So I went across the hallway. Nakadate's other feature, Stay the Same, Never Change, was playing across the hallway. I didn't know much about that movie. In the first scene I saw, a daughter and father are watching a documentary about polar bears. In the next scene, it's the next morning and the daughter and father are eating Lucky Charms and talking about the documentary.

During this part, some workers from the museum decided that it would be a good idea to start mopping the floor. So they were mopping the floor while the movie was playing. It didn't matter very much. It was just me and another person, an Asian woman, in the room at that time.

Not long after that, the well-manicured man came into the room, I guess to check on how things were going in this part of the exhibition. I don't know. Maybe that guy is Nakadate's agent. I'm not sure.

Then in the next scene, another girl makes a hot boy out of some fabric and stuffing. And the hot boy is kind of her boyfriend love doll. So she dances with it and lays in bed with it. The girl is young, kind of vacant-looking, but pretty hot, with long, blonde hair and pale, blue eyes.

Around this point, a mom, a dad, and two little girls came into the video room. The older little girl, who was really cute with pink pants and shirt and long brown hair, sat right in front of me and tried to get my attention. I smiled and waved back to her. But I was too shy to talk to her -- or anybody.

Then in the next scene, the girl from the first part comes and finds the love doll in bed. And she straddles the love doll and kind of makes out with it a little bit.

Then later on, the other girl takes the homemade love doll to a drive-in movie. But on the way there, she meets up with some guy friend of hers who is at the drive-in without a car. So she takes him back to her car. So she and he and the love doll are all sitting in the backseat of the car. Then eventually the girl and the guy kiss a tiny bit.

Then there are some fireworks and the girl and guy go on a date to see the fireworks. Then the girl goes out with some other guy and the movie ends with a really beautiful sequence. Basically, the girl just sits in the back of the car as it drives through the city. The scenery is very plain and usual, but it's captured very beautifully. And, of course, it's wonderful to see the girl's face the whole time, too. Her hair is very beautiful and her face is lovely, and the light plays on her face in all kinds of lovely ways.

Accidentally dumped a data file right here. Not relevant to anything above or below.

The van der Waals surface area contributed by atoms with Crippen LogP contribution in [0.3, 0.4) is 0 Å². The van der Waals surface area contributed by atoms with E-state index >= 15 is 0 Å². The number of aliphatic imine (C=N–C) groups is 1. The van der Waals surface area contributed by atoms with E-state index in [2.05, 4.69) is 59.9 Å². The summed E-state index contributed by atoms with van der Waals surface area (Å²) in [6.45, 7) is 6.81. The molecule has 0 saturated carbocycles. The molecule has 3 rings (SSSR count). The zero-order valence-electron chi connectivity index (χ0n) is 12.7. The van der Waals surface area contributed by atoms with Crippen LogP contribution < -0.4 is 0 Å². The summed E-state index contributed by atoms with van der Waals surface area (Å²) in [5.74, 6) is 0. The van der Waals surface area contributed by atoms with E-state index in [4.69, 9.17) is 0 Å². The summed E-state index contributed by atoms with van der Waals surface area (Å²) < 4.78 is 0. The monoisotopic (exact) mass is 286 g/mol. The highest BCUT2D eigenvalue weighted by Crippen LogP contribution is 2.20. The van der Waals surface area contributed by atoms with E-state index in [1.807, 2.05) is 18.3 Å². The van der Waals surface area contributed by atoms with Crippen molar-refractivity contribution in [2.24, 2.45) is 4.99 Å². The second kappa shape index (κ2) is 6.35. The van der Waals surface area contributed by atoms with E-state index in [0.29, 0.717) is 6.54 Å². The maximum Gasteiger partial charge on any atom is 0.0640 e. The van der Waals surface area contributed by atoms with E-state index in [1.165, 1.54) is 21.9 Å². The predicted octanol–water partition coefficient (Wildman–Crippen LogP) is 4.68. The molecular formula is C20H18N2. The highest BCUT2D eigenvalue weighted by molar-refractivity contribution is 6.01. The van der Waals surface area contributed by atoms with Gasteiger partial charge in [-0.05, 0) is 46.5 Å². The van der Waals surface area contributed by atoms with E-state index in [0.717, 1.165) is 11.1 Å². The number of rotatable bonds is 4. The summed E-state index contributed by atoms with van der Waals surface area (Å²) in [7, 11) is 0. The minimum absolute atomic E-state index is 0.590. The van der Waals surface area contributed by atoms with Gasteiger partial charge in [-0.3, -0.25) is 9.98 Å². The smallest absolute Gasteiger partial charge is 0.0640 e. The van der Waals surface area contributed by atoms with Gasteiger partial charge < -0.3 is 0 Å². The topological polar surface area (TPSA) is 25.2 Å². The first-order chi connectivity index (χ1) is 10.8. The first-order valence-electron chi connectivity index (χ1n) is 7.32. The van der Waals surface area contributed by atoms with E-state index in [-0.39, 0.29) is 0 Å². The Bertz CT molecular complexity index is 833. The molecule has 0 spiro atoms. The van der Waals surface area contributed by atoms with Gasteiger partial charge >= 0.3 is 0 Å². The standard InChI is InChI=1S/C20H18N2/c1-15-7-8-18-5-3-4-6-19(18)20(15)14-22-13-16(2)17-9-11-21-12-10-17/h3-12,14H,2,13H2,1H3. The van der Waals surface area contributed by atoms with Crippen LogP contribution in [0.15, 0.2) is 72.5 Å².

So that movie was over and I went and watched The Wolf Knife.

At some point a young set of couples sat next to me. One of them was a really pretty, blonde girl with pale skin and short hair. She wore a white sweater, black leggings, and a white, wool cap. We laughed together and looked at each other, sharing the laugh, at a couple parts in the movie. But I didn't say anything to her.

But I was focused on the movie, anyway. Now that I'd seen Nakadate's other work, I realized what a culmination of things this movie really is. She captures scenery in a very flowing, even, natural way, like she does in "Beautiful Places to Hide a Body." She manages to capture some kind of menacing, yet soft, sexual appeal like she does in "Good Morning Sunshine." She captures the quirkiness of people and the free-flowing way that people naturally move through the world like she does in Stay the Same, Never Change.

But she adds something else to it: a plot, a through-line. And I think it's cool that she does it. Plus, her free-flowing natural scenes are just unbelievably lyrical. There is an incredible scene where the two main girls of the film are watching lightning from an orange-lit facade that looks like a belltower in a Spanish mission. There is a really lovely scene where the girls are chasing a peacock. There are a couple scenes where one girl makes the other girl pose for a camera in all kinds of seductive ways.

There is a whole hotel scene where one girl tries to teach the other girl to strip, but the other girl can't do it. So the one girl does a really sexy strip, until she's just wearing a pair of pink panties. Then she goes and takes a shower in the panties.

Toward the end, there are a series of lyrical scenes with very simple, yet stunning images. There is a huge sports field, with a rolling lawn in the background. Then the girls sleep out a rainstorm in the back of a car. Then one girl drives around while the other girl is lying asleep in the back of the car. And the light from outside just plays across the girl's body.

Near the end of the movie, Nakadate and the well-manicured man came into the viewing room. By this point, almost everybody was gone from the viewing room except me. I felt stupid, because when Nakadate and the well-manicured man came in, a was really grooving to a cool song in the movie. This was when the girls were sleeping out the rain storm.

Anyway, the well-manicured man laughed and said something to Nakadate. Then they both left the room.

After the movie finished, I went back out into the hallway. I thought I would look at the crying photos again. But I suddenly felt too suffocated by all the people around me, and I had to leave.

So I went downstairs. I got my coat and left. I saw the well-manicured man one more time. He was looking back and forth for something. Maybe Nakadate. Then I left.

The exhibit was really good. I'm going to go back sometime within the next few weeks. It runs until August, so there's plenty of time.